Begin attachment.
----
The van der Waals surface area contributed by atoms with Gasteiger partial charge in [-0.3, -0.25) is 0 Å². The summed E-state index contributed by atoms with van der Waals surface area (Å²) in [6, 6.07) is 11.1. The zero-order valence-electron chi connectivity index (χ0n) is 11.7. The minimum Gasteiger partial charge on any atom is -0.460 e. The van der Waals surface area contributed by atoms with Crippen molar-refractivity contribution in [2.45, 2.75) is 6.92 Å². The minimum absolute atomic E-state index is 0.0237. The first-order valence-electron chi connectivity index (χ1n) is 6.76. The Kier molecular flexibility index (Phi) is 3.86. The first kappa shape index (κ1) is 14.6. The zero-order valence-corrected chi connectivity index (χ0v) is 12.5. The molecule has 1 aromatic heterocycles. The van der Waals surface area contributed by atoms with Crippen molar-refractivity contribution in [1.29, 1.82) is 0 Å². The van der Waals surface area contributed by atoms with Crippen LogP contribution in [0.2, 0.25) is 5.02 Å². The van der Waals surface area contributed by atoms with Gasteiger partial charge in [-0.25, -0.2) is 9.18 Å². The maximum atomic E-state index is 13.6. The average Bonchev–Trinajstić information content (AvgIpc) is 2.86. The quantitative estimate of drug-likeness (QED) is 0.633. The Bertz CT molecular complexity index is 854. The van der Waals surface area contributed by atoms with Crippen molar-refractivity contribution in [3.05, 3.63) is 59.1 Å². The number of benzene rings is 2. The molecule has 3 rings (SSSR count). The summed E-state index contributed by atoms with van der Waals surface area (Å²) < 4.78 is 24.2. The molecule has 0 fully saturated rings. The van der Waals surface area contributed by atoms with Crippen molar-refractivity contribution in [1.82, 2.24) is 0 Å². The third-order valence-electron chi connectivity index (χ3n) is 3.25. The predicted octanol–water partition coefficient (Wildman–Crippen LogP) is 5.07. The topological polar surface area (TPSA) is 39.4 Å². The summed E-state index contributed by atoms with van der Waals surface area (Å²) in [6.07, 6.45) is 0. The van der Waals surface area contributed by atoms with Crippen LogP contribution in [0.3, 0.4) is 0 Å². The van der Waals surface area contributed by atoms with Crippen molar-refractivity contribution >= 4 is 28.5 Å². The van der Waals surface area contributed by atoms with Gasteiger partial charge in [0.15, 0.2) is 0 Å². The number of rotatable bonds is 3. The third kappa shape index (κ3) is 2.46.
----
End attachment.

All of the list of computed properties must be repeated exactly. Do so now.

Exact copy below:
The van der Waals surface area contributed by atoms with Gasteiger partial charge in [-0.3, -0.25) is 0 Å². The summed E-state index contributed by atoms with van der Waals surface area (Å²) in [6, 6.07) is 11.1. The zero-order valence-electron chi connectivity index (χ0n) is 11.7. The minimum Gasteiger partial charge on any atom is -0.460 e. The van der Waals surface area contributed by atoms with Crippen molar-refractivity contribution in [2.45, 2.75) is 6.92 Å². The minimum absolute atomic E-state index is 0.0237. The first-order valence-electron chi connectivity index (χ1n) is 6.76. The Kier molecular flexibility index (Phi) is 3.86. The first kappa shape index (κ1) is 14.6. The zero-order valence-corrected chi connectivity index (χ0v) is 12.5. The molecule has 1 aromatic heterocycles. The van der Waals surface area contributed by atoms with Crippen molar-refractivity contribution in [1.29, 1.82) is 0 Å². The van der Waals surface area contributed by atoms with Crippen LogP contribution in [0.2, 0.25) is 5.02 Å². The van der Waals surface area contributed by atoms with Gasteiger partial charge in [-0.25, -0.2) is 9.18 Å². The maximum atomic E-state index is 13.6. The average Bonchev–Trinajstić information content (AvgIpc) is 2.86. The quantitative estimate of drug-likeness (QED) is 0.633. The Bertz CT molecular complexity index is 854. The van der Waals surface area contributed by atoms with Crippen molar-refractivity contribution in [3.05, 3.63) is 59.1 Å². The number of benzene rings is 2. The molecule has 3 rings (SSSR count). The summed E-state index contributed by atoms with van der Waals surface area (Å²) < 4.78 is 24.2. The molecule has 0 fully saturated rings. The van der Waals surface area contributed by atoms with Crippen molar-refractivity contribution in [1.82, 2.24) is 0 Å². The third-order valence-electron chi connectivity index (χ3n) is 3.25. The predicted octanol–water partition coefficient (Wildman–Crippen LogP) is 5.07. The topological polar surface area (TPSA) is 39.4 Å². The summed E-state index contributed by atoms with van der Waals surface area (Å²) in [6.07, 6.45) is 0. The van der Waals surface area contributed by atoms with Crippen LogP contribution in [0.3, 0.4) is 0 Å². The van der Waals surface area contributed by atoms with Crippen molar-refractivity contribution >= 4 is 28.5 Å². The van der Waals surface area contributed by atoms with Gasteiger partial charge in [0.15, 0.2) is 0 Å². The number of rotatable bonds is 3. The third kappa shape index (κ3) is 2.46.